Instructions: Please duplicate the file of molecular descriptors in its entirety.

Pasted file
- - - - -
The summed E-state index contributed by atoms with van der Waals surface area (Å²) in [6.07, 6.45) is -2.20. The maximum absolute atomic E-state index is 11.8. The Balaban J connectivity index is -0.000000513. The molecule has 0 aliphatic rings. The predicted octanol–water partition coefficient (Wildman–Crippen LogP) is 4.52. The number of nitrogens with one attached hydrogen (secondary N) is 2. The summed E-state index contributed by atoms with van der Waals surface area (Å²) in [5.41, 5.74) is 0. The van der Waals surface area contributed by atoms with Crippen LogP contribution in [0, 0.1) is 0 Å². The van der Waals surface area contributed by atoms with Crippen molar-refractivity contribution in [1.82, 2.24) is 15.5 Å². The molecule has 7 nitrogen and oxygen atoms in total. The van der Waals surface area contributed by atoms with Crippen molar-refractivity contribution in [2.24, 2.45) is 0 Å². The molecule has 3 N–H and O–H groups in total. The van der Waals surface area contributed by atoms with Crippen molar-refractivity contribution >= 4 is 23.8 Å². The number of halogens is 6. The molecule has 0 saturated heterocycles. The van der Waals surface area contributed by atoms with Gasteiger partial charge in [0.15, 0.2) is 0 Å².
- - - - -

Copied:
The summed E-state index contributed by atoms with van der Waals surface area (Å²) in [6.07, 6.45) is -2.20. The maximum absolute atomic E-state index is 11.8. The Balaban J connectivity index is -0.000000513. The molecule has 0 aliphatic rings. The predicted octanol–water partition coefficient (Wildman–Crippen LogP) is 4.52. The number of nitrogens with one attached hydrogen (secondary N) is 2. The summed E-state index contributed by atoms with van der Waals surface area (Å²) in [5.41, 5.74) is 0. The van der Waals surface area contributed by atoms with Crippen LogP contribution in [0, 0.1) is 0 Å². The van der Waals surface area contributed by atoms with Crippen molar-refractivity contribution in [1.82, 2.24) is 15.5 Å². The molecule has 7 nitrogen and oxygen atoms in total. The van der Waals surface area contributed by atoms with Crippen molar-refractivity contribution in [2.24, 2.45) is 0 Å². The molecule has 3 N–H and O–H groups in total. The van der Waals surface area contributed by atoms with Crippen molar-refractivity contribution >= 4 is 23.8 Å². The number of halogens is 6. The molecule has 0 saturated heterocycles. The van der Waals surface area contributed by atoms with Gasteiger partial charge in [0.15, 0.2) is 0 Å².